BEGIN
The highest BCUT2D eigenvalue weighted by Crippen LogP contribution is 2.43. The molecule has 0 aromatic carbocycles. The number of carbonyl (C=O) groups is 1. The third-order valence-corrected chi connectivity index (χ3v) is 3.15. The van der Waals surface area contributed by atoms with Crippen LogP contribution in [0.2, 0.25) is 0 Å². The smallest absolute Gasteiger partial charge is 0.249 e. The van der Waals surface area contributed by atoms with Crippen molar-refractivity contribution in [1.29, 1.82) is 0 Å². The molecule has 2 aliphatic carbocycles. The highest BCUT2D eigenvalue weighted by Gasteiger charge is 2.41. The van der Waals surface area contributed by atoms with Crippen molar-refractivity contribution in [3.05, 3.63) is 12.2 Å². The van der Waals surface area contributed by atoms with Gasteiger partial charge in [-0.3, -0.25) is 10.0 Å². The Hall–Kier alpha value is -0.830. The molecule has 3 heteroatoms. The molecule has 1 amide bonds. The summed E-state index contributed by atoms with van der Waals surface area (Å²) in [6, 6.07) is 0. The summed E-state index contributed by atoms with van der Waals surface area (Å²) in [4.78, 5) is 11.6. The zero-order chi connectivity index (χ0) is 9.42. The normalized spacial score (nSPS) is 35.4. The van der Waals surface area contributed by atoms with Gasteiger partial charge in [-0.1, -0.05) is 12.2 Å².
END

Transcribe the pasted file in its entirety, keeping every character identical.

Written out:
The highest BCUT2D eigenvalue weighted by Crippen LogP contribution is 2.43. The molecule has 0 aromatic carbocycles. The number of carbonyl (C=O) groups is 1. The third-order valence-corrected chi connectivity index (χ3v) is 3.15. The van der Waals surface area contributed by atoms with Crippen LogP contribution in [0.2, 0.25) is 0 Å². The smallest absolute Gasteiger partial charge is 0.249 e. The van der Waals surface area contributed by atoms with Crippen molar-refractivity contribution in [1.29, 1.82) is 0 Å². The molecule has 2 aliphatic carbocycles. The highest BCUT2D eigenvalue weighted by Gasteiger charge is 2.41. The van der Waals surface area contributed by atoms with Crippen molar-refractivity contribution in [3.05, 3.63) is 12.2 Å². The van der Waals surface area contributed by atoms with Gasteiger partial charge in [-0.3, -0.25) is 10.0 Å². The Hall–Kier alpha value is -0.830. The molecule has 3 heteroatoms. The molecule has 1 amide bonds. The summed E-state index contributed by atoms with van der Waals surface area (Å²) in [6, 6.07) is 0. The summed E-state index contributed by atoms with van der Waals surface area (Å²) in [4.78, 5) is 11.6. The zero-order chi connectivity index (χ0) is 9.42. The normalized spacial score (nSPS) is 35.4. The van der Waals surface area contributed by atoms with Gasteiger partial charge in [-0.1, -0.05) is 12.2 Å².